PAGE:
Before the play began, the production’s lighting designer acknowledged the land on which the Autry National Center had been built and the people who inhabited it – the Los Angeles Basin was first settled by the Tongva (or Gabrielino) and Chumash Native American tribes. The audience was comprised of members of the Choctaw, Seneca, Mohawk, French Canadian, Lakota, Ojibway, and Shuswap nations who had come in groups to support the play.
It was beautiful to be among such a diverse audience. It reminded me about how little I know about Los Angeles’ Native American history and I would venture to say that I’m not alone. We need to expand our knowledge about other cultures not just by reading about it but by experiencing it as well. Art provides us the opportunity to engage with another culture. It has the ability to reflect back to us all that is good and bad about our society. In this case it reminded me of my own ignorance. I am person of color who has placed little to no interest in learning about the Native American history that exists in my own city. Visiting Native Voices provided me with an urgency to learn more about it.
JL: What is the current state of Latino/a Theatre? (This can address recent offences and/or great accomplishments.)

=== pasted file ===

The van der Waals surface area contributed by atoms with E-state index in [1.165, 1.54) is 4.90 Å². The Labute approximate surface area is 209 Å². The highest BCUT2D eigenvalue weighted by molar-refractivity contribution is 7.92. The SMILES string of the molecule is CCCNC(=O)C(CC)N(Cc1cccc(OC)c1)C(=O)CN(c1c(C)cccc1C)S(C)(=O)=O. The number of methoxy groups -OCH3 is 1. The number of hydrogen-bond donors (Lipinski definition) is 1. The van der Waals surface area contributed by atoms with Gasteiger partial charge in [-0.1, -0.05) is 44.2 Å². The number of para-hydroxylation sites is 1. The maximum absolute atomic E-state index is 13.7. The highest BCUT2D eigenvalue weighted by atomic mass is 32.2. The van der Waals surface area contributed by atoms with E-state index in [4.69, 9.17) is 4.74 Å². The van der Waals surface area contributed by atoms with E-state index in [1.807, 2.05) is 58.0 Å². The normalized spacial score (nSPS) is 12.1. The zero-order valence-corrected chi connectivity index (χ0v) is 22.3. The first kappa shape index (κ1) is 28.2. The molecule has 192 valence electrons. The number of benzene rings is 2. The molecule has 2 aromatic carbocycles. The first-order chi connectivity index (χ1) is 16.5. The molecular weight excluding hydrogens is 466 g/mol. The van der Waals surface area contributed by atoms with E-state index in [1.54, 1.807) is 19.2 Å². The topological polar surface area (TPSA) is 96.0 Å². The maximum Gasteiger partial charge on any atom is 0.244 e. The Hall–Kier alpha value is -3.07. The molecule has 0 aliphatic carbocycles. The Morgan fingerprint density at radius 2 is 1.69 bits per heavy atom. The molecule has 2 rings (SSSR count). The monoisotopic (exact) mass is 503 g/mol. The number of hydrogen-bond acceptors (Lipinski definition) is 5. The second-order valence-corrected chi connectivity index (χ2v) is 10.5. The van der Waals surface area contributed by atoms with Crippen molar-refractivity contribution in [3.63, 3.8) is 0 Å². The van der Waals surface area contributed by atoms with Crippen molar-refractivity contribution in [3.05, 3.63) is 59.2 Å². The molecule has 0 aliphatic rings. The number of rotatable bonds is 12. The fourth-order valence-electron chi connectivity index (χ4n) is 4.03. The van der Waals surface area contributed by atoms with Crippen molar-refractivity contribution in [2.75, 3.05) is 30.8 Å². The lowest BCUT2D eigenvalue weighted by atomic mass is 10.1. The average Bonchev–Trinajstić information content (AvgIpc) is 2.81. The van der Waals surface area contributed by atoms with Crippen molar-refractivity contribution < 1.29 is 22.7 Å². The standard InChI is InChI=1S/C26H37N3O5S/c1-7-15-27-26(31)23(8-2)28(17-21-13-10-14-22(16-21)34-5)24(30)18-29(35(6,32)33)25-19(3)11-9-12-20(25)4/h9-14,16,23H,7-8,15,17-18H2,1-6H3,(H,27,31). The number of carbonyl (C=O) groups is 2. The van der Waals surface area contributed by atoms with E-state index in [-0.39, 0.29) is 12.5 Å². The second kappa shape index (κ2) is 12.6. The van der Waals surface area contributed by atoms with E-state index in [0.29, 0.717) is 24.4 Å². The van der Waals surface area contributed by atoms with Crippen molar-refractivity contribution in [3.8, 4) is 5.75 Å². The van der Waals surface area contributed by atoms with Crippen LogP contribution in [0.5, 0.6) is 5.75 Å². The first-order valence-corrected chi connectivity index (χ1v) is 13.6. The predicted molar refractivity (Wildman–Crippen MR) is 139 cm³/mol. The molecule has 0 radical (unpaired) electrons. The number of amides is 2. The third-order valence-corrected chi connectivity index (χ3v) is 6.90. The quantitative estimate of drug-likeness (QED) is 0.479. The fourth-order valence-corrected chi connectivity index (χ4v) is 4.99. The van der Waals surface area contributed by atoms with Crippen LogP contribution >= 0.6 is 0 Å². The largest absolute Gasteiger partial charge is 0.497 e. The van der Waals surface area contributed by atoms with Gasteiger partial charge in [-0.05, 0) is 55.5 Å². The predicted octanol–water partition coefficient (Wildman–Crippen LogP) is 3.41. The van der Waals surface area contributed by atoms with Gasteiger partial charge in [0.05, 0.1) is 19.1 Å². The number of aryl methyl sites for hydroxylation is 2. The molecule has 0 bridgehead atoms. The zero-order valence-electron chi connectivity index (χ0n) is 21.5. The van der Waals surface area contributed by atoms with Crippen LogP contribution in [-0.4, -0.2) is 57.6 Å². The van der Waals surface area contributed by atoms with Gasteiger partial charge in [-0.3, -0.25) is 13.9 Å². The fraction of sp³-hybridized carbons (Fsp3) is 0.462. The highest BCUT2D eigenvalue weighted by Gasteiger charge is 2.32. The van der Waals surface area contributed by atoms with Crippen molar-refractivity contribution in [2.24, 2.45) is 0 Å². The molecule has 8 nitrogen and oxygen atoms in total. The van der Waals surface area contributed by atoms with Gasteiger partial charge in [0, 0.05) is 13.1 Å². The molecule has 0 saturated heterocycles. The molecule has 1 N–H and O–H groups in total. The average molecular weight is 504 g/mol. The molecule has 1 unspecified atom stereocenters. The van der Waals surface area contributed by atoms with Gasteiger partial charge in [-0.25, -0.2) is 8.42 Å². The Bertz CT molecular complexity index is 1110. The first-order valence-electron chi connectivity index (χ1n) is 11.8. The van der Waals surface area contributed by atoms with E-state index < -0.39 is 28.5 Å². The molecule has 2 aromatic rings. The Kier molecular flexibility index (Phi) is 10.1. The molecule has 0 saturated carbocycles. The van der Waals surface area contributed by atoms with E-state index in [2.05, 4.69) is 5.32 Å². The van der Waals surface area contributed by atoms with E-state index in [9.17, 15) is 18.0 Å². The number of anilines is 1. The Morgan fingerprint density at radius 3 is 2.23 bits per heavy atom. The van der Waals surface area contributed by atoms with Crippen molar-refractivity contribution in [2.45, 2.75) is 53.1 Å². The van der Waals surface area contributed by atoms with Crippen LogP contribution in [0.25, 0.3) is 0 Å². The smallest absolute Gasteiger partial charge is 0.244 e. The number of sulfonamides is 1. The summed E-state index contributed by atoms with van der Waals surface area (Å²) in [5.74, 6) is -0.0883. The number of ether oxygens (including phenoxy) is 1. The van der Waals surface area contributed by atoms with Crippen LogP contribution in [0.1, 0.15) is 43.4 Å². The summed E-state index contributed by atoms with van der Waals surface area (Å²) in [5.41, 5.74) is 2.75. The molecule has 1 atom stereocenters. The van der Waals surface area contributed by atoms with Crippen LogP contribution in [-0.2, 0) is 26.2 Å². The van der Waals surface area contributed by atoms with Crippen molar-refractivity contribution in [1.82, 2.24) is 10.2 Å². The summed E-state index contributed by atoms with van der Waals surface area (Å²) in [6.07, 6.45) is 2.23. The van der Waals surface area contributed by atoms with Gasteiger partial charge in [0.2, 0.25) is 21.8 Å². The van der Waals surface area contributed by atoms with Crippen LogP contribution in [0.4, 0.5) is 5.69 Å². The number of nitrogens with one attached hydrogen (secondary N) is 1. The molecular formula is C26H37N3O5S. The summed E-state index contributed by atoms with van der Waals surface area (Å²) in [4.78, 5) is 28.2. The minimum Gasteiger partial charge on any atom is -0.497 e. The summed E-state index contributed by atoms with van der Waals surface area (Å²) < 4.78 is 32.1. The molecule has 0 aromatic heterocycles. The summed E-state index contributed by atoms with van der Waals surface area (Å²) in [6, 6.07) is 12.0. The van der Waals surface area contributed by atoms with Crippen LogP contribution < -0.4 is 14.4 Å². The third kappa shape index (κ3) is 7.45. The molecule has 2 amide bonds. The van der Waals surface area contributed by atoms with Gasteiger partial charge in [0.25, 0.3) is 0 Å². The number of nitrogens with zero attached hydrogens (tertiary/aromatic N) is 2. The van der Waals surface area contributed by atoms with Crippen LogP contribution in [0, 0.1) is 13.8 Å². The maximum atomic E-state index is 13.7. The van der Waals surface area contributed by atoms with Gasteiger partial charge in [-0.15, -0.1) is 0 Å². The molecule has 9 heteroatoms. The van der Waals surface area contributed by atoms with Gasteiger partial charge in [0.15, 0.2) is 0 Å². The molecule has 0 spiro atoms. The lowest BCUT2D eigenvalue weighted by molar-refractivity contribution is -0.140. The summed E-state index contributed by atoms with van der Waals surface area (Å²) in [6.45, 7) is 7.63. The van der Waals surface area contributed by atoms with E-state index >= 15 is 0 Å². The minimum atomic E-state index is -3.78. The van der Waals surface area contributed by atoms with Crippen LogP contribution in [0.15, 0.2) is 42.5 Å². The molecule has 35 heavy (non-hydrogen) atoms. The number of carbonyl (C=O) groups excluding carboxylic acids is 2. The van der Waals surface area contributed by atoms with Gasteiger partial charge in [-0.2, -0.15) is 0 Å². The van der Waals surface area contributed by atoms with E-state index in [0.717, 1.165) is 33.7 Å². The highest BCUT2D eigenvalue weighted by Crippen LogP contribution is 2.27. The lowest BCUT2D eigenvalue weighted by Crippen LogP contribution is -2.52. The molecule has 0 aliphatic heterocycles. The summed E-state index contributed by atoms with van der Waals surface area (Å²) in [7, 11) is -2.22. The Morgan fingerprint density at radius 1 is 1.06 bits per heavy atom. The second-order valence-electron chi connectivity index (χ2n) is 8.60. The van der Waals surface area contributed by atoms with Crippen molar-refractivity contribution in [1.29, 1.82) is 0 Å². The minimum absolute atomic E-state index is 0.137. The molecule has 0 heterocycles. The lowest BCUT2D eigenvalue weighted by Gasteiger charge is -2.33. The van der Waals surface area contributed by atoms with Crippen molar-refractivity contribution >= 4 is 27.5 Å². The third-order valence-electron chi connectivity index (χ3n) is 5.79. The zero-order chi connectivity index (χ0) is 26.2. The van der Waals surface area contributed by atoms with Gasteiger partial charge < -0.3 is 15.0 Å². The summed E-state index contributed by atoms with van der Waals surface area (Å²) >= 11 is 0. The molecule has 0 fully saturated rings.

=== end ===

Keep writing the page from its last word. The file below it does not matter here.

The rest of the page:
FG: We are having some growing pains right now. There are several strong groups within the Latino community who are organizing from coast to coast and figuring out how to document the next chapter in our contributions to American Theatre. Latinos have been in this industry for many years so it’s not a question about how much we have contributed. Instead, it’s a question of how much does the general public know about it. How are we documenting our contributions? How are we promoting them? How do we inspire and support the next generation?
One of the main obstacles is that some of the elders in our community are uncertain about how to mentor. They are weary that their suggestions and contributions will be regarded as meddling. On the other hand, the youth feel that they are dismissed as unseasoned and untrained. Many have received degrees in the theater arts but they haven’t worked in the industry as long as their elder counterparts. Some have experience in small black box theaters but not large regional theaters. Neither party is having an honest conversation about the value of each of their contributions. We would not be where we are now without the trailblazing that came before us. And the new generation needs guidance for the task of carrying the torch into the future.
Then there’s the whole issue of critiquing each other’s work. How do we do that when just producing it was an accomplishment in and of itself? Every production has its merits, but what is good and what is not? We need to figure out what rubric we are using to measure the plays that are produced by Latinos. Are we using a rubric based on European influences or do we need to use our own to measure our unique voice? Once we answer this, we have to commit to be being honest about what we think of each other’s work.